Sir Oliver Letwin: The Tory once tricked by burglars who could sink our best chance of Brexit today


BITTER Remainer Oliver Letwin is on-course to delay Brexit further by tabling an amendment on Boris Johnson’s deal.

The former Tory minister has been a constant thorn in the side of No10 and today’s amendment is by no means the first time he has thrown a spanner in the works.

MP Sir Oliver Letwin is the former Tory minister trying to block Brexit
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This afternoon MPs are expected to let the bill “sail through” the Commons – which would ensure Boris Johnson is forced to ask the EU for a three-month extension.

This means any vote on the deal by MPs today would essentially be meaningless.

Sir Oliver said his amendment was an “insurance policy” to ensure the UK could not “crash out” of the EU without a deal on October 31.

He has been an outspoken Brexit critic and has used to Commons to stop us leaving the bloc.

Most recently he helped pushed through a motion in September which allowed Remainer MPs to take control of the Commons and pass the Brexit-blocking Benn Act.

The Act ensured Boris was legally required to go cap in hand to Brussels and beg for a Brexit extension rather than face No Deal.

Sir Oliver was also one of the Tory rebels sacked by Mr Johnson over their decision to vote against the government in a bid to block No Deal.

Despite his efforts to delay proceedings today Sir Oliver has indicated that he will eventually back the PM’s Deal.

He was loyal to Theresa May’s withdrawal agreement and voted for it three times in the Commons.


Educated at Eton, Sir Oliver first burst onto the Westminster scene as a member of Margaret Thatcher’s policy unit in the 1980s.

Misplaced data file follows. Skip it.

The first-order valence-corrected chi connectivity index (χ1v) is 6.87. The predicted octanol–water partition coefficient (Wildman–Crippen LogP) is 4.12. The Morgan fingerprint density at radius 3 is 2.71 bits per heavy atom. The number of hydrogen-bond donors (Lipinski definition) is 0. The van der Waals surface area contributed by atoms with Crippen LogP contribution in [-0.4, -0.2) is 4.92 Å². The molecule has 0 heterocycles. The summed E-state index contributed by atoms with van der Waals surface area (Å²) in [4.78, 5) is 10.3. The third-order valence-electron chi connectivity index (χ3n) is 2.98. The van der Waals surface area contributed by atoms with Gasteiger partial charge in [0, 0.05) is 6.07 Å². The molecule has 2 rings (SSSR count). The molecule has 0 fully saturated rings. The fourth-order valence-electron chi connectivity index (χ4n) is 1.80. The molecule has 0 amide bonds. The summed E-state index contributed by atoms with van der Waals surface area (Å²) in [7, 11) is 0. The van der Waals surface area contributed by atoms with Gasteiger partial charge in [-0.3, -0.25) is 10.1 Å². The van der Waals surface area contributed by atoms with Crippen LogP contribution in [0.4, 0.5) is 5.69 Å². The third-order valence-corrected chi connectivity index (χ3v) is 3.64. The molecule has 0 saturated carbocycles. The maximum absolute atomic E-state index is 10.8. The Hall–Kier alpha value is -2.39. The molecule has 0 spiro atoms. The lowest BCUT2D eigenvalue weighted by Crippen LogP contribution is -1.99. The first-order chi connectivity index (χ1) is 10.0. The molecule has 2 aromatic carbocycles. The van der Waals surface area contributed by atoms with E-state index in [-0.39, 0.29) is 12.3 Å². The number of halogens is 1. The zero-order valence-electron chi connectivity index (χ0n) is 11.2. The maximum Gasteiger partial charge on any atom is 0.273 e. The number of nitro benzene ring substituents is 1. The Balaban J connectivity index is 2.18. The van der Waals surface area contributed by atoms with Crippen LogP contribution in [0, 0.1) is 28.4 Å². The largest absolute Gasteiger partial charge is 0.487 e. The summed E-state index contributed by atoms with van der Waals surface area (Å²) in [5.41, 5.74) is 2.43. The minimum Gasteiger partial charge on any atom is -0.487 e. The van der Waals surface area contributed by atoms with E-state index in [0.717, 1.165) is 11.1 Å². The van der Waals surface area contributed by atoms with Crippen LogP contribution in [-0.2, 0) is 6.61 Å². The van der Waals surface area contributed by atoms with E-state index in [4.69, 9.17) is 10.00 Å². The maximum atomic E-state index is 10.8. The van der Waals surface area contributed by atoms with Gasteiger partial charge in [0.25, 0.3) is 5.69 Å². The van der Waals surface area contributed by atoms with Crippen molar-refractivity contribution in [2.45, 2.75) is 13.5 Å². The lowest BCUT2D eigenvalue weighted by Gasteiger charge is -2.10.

But it was not all smooth sailing; he later devised the poll tax, the local-tax policy that eventually toppled Mrs Thatcher’s administration.

He was elected as Tory MP for West Dorset in 1997 before working his way up the ranks and becoming Shadow Chancellor in 2003.

But not before William Hague’s election campaign in 2001 was wrecked after Letwin, a shadow Treasury minister, revealed the party’s spending intentions.

A trusted David Cameron ally, he later became the then Prime Minister “fixer” – after playing a key role in drawingup the Tories’ 2010 election manifesto.


In 2011, Sir Oliver — by then Mr Cameron’s chief policy adviser — was photographed dumping top-secret files on terrorism and national security in park bins near Downing Street.

Theresa May was not quite as confident in Letwin as her predecessor and swiftly kicked him off the front bench when he became PM in 2016.

As well as his career gaffes – Sir Oliver is also known for another particularly embarrassing incident in his personal life.

He let two men burgle his home in Kennington, South London in 2002.

In the early hours he was confronted by strangers at 5am who asked if they could use his toilet.

Sir Oliver let them in and they quickly searched his house for valuables before running away with a stash of jewellery and the MP’s wallet.

Letwin was the genius who dreamed up the poll tax, that theoretically pure but hopelessly impractical local-tax policy that toppled Mrs Thatcher and managed to get the normally placid British people to riot in Trafalgar Square
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Brits protest the poll tax in Trafalgar Square in 1990[/caption]

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